the blog post that I made at the time.
Why am I writing about The Poisonwood Bible? because it was because I read this that I read The Lacuna. I did read another Barbara Kingsolver book called Prodigal Summer. To be honest, I can't remember it off the top of my head. I am sure if I attempted to re-read it then it would come back to me (that's how my memory works, forgets everything as if it was never there, then flash it a little bit and it bounces back - like when the power goes out and there's a pause till the generator kicks in, yes, my memory is only prepared to work when all else fails). I was in the local supermarket and thought I would buy myself a book, I always wonder down there and sadly I am a book buyer who is swayed by the front cover. I glanced up and saw a swathe of blue and the name Barbara Kingsolver. Decision made. I left the shop feeling happy that I finally had something to read and hopeful that it would be good.
I started reading the book and was instantly drawn in, but as I progressed through it I wanted to know more about Frida and Diego. I don't know if it was purely because of them or related to my interest in communism and Russian history.
I really liked that it was a mixture of fiction and fiction based on true events. It was totally believable. I did watch the film Frida when I was half way through the book and was half looking out for Harrison. It made him seem invisible. Harrison seemed so sensitive and delicate to me and I felt protective towards him. I think that is why I was so angry about the treatment of people who were thought to be a party to communist intentions and the treatment of Harrison (who had become this even more timid and fragile bird to me) was upsetting. I am a great believer in what happens in the past stays in the past. I think that it may have been a sign of the times that he could be so quickly ostracised by 'friends'. I guess that is why I love the ending so much - his freedom and his sacrifice.
I was reading Gabriel Garcia Marquez book Love in the time of cholera at the same time. Which ended with them merging into one almost. They were set in similar time periods and were similar geographically. It did become confusing and I really want to re-read this book and I will and you should read it too.
By the way..I had some good intentions to write some real literary discussion and I went so far as to get the discussion questions from this great site: Lit Lovers, but I just haven't been able to. But if you need some questions or want some prompts then see below:
Questions from Lit Lovers
1. What does Shepherd mean when he says, "The most important part of the story is the piece of it you don't know." And how does this oft stated remark relate to the book's title?
2. What is the significance of the book's title? What does it mean within the context of the novel?
3. Do Shepherd's diaries feel realistic to you? Does he sound like a 12-year old at the beginning...and later a mature man?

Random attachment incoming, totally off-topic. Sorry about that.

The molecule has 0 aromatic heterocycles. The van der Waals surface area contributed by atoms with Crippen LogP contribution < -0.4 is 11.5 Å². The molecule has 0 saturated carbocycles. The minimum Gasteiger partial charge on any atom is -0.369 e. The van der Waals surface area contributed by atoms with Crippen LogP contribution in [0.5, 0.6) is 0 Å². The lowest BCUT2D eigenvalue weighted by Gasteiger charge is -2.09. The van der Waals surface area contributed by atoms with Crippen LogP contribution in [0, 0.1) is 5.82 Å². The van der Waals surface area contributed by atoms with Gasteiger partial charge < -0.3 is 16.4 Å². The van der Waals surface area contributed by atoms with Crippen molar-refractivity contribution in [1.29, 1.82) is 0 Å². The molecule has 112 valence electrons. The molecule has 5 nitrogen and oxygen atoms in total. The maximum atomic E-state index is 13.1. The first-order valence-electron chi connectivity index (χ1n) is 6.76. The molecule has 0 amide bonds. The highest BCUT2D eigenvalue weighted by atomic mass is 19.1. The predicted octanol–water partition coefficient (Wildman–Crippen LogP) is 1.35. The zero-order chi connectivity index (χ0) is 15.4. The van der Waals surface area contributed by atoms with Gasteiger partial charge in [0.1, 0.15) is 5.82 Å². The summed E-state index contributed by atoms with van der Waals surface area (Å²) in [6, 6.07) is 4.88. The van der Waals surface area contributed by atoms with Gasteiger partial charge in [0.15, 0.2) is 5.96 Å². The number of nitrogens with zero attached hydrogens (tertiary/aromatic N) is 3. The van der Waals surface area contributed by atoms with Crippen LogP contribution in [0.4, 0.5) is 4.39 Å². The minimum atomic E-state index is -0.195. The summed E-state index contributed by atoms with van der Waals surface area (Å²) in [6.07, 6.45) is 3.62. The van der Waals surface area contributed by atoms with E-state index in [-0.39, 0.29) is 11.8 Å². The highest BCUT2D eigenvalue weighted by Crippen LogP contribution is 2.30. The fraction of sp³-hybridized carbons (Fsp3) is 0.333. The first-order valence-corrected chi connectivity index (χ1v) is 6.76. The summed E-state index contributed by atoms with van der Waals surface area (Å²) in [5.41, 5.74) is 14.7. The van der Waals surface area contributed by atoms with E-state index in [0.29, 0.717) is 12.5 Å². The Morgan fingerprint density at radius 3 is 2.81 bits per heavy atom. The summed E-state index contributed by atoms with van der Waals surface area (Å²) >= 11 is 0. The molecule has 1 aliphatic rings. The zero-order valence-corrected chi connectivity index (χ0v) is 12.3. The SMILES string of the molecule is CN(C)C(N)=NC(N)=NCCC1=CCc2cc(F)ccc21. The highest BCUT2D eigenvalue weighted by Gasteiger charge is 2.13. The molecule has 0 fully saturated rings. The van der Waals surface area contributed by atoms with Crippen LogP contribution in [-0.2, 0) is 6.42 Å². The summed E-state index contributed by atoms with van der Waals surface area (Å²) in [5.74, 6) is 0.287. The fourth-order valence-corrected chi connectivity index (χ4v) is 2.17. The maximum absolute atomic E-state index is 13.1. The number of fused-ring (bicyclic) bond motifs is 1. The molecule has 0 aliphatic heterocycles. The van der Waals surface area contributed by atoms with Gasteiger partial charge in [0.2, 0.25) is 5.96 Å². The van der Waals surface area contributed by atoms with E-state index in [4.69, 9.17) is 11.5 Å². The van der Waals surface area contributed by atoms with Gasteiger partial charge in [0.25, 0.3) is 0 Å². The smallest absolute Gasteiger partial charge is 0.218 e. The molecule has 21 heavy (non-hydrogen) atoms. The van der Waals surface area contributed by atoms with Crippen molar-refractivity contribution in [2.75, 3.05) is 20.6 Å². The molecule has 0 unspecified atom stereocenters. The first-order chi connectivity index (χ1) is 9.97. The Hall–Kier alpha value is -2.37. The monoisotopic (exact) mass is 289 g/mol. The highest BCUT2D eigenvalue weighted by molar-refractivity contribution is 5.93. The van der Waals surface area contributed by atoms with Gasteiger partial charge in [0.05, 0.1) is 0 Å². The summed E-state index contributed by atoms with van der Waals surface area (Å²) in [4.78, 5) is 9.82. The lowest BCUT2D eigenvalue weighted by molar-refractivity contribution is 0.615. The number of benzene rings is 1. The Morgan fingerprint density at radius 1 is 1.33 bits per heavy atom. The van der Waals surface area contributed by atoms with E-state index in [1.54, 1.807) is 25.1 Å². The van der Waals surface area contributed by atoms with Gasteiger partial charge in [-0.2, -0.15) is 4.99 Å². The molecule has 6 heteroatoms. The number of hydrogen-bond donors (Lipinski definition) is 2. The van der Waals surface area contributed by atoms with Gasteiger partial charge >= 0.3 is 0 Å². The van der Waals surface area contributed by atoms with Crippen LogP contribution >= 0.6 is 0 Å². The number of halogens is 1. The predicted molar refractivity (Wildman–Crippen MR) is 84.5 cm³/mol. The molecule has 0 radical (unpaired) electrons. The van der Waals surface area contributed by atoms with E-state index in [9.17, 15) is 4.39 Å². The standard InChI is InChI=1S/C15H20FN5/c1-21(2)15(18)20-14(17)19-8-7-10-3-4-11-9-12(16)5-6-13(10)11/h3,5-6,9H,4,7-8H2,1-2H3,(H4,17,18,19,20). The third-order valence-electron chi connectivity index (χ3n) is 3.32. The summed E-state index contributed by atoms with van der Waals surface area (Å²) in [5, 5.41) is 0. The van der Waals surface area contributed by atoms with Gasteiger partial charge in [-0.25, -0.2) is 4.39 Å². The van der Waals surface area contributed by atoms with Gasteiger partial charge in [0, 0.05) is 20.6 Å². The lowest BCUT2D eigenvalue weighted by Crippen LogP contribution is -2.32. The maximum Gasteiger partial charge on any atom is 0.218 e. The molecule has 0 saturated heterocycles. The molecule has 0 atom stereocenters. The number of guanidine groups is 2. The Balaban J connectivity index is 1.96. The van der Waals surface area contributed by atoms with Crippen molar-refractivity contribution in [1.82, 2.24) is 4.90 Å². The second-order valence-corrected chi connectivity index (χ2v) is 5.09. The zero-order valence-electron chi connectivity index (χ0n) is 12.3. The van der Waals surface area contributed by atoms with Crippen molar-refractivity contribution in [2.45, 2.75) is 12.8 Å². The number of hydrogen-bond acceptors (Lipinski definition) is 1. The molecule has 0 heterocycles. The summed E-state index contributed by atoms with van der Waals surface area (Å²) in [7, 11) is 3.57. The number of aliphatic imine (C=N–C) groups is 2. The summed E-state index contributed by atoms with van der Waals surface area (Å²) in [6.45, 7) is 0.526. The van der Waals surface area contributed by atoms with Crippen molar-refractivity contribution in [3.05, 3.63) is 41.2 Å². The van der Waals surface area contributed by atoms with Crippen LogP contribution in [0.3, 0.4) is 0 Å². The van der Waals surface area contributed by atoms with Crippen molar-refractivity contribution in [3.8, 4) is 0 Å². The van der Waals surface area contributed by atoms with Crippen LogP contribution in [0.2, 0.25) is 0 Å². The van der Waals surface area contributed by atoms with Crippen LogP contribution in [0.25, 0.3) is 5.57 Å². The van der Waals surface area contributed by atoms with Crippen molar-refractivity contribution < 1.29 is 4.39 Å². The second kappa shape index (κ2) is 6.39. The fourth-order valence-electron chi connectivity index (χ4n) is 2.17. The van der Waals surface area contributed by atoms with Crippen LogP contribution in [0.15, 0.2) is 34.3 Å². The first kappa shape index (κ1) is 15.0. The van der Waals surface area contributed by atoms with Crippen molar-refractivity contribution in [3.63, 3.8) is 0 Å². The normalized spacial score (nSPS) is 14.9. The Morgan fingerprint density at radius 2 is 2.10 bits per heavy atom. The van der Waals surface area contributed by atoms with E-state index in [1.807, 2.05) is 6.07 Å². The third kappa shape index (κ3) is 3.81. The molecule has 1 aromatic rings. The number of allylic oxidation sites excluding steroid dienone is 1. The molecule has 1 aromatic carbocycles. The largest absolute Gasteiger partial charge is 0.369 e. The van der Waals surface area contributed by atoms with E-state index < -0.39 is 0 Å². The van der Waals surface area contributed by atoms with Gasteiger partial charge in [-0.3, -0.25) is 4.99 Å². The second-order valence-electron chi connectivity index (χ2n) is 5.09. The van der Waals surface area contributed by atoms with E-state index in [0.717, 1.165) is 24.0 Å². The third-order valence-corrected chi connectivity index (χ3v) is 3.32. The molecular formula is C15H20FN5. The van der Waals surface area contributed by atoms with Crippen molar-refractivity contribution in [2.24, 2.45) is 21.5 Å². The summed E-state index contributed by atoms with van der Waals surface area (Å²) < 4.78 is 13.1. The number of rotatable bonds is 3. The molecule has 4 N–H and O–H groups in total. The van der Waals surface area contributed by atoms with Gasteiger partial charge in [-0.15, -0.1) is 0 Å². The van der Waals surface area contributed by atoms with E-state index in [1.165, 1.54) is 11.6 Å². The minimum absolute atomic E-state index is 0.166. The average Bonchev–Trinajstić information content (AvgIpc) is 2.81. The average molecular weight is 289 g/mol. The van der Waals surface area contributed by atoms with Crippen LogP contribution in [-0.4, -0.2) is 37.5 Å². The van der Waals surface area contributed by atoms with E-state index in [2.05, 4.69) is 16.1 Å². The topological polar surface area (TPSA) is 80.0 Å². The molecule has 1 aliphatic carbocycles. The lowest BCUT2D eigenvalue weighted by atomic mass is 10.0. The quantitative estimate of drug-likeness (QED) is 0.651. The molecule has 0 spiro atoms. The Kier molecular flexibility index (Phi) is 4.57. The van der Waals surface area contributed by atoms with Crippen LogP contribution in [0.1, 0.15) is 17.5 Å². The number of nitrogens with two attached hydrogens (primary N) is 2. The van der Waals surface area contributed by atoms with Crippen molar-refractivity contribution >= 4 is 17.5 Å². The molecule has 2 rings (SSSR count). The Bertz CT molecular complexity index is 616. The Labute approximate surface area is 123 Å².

4. What prompts Harrison to begin his journals? Why does he write? What does he mean by referring to his notebook as "prisoner's plan for escape"?
5. Describe Shepherd, first as a 12-year-old and, later, as a mature adult. What kind of character is he? How does he change over the course of the novel?
6. How about Shepherd's mother? In what way does her profligate life affect how Shepherd decides to lead his own life?
7. Describe the Riviera/Kahlo household. How does Shepherd see Riviera's influence over Kahlo? Have you seen the movie Frieda? If so, does that film influence your reading of The Lacuana?
8. How does Kingsolver portray Leon Trotsky in this work? Were you aware of his background and the history of the Russian Revolution before you read the novel? If so, did your prior knowledge color your reading—or did your reading affect your knowledge?
9. Do you find the second-half of the novel, in the US, evocative of a time and place that no longer exists? If so, is that a good or bad thing? If not, what has remained the same? How does Kingsolver present those years?
10. What is Shepherd's relationship with his secretary, Violet Brown? What kind of character is she? Why does she want to preserve Shepherd's memory?
11. What role do the media play in this novel? Is it a fair or realistic portrait? What are the benefits of fame...and what are its costs?
12. Does this book enlighten you about the era of the Red Scare and the McCarthy hearings? Or do you feel this ground has been well tread by many others?
I never answered the questions that I found - fear probably of getting the answers wrong. I studied english literature at A'level and I distinctly remember out teacher saying that there was no right or wrong answer in english literature. Yet somehow I managed to get the answer more wrong than right. It was misleading of him to say that as it was a total lie. But it does mean that I question the validity of my own interpretations and constantly compare my opinions with others. Which is quite restrictive when I want to share my views.